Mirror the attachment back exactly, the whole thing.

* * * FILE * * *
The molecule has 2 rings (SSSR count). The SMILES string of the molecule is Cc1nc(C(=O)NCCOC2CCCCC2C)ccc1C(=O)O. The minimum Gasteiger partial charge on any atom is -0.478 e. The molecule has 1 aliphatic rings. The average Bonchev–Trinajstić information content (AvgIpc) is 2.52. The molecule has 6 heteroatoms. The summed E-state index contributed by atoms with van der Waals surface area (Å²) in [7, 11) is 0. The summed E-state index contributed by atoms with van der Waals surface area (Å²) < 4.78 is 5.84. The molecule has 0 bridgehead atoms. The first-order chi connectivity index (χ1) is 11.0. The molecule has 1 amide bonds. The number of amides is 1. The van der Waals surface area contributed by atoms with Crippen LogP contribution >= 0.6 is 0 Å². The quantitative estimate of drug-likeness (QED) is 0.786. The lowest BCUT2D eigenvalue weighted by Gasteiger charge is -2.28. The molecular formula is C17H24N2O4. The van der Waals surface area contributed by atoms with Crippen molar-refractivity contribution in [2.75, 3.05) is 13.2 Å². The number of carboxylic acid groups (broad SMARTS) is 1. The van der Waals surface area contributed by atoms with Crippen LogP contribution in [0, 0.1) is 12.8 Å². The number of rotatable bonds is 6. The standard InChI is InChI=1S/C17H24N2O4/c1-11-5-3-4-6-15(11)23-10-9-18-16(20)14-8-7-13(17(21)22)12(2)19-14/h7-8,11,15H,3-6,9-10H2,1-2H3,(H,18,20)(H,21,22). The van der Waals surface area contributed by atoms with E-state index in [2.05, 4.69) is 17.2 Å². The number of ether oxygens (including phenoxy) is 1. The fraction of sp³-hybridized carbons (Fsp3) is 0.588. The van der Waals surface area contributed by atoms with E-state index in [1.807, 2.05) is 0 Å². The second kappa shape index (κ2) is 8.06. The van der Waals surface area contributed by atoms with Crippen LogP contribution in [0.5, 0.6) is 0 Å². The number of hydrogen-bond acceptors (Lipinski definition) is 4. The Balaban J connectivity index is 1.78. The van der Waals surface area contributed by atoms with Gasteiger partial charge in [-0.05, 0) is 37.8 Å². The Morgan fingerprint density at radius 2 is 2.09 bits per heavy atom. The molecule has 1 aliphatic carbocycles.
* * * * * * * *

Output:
The molecule has 2 rings (SSSR count). The SMILES string of the molecule is Cc1nc(C(=O)NCCOC2CCCCC2C)ccc1C(=O)O. The minimum Gasteiger partial charge on any atom is -0.478 e. The molecule has 1 aliphatic rings. The average Bonchev–Trinajstić information content (AvgIpc) is 2.52. The molecule has 6 heteroatoms. The summed E-state index contributed by atoms with van der Waals surface area (Å²) in [7, 11) is 0. The summed E-state index contributed by atoms with van der Waals surface area (Å²) < 4.78 is 5.84. The molecule has 0 bridgehead atoms. The first-order chi connectivity index (χ1) is 11.0. The molecule has 1 amide bonds. The number of amides is 1. The van der Waals surface area contributed by atoms with Crippen LogP contribution >= 0.6 is 0 Å². The quantitative estimate of drug-likeness (QED) is 0.786. The lowest BCUT2D eigenvalue weighted by Gasteiger charge is -2.28. The molecular formula is C17H24N2O4. The van der Waals surface area contributed by atoms with Crippen molar-refractivity contribution in [2.75, 3.05) is 13.2 Å². The number of carboxylic acid groups (broad SMARTS) is 1. The van der Waals surface area contributed by atoms with Crippen LogP contribution in [0, 0.1) is 12.8 Å². The number of rotatable bonds is 6. The standard InChI is InChI=1S/C17H24N2O4/c1-11-5-3-4-6-15(11)23-10-9-18-16(20)14-8-7-13(17(21)22)12(2)19-14/h7-8,11,15H,3-6,9-10H2,1-2H3,(H,18,20)(H,21,22). The van der Waals surface area contributed by atoms with E-state index in [2.05, 4.69) is 17.2 Å². The number of ether oxygens (including phenoxy) is 1. The fraction of sp³-hybridized carbons (Fsp3) is 0.588. The van der Waals surface area contributed by atoms with E-state index in [1.807, 2.05) is 0 Å². The second kappa shape index (κ2) is 8.06. The van der Waals surface area contributed by atoms with Crippen LogP contribution in [0.5, 0.6) is 0 Å². The number of hydrogen-bond acceptors (Lipinski definition) is 4. The Balaban J connectivity index is 1.78. The van der Waals surface area contributed by atoms with Gasteiger partial charge in [-0.05, 0) is 37.8 Å². The Morgan fingerprint density at radius 2 is 2.09 bits per heavy atom. The molecule has 1 aliphatic carbocycles.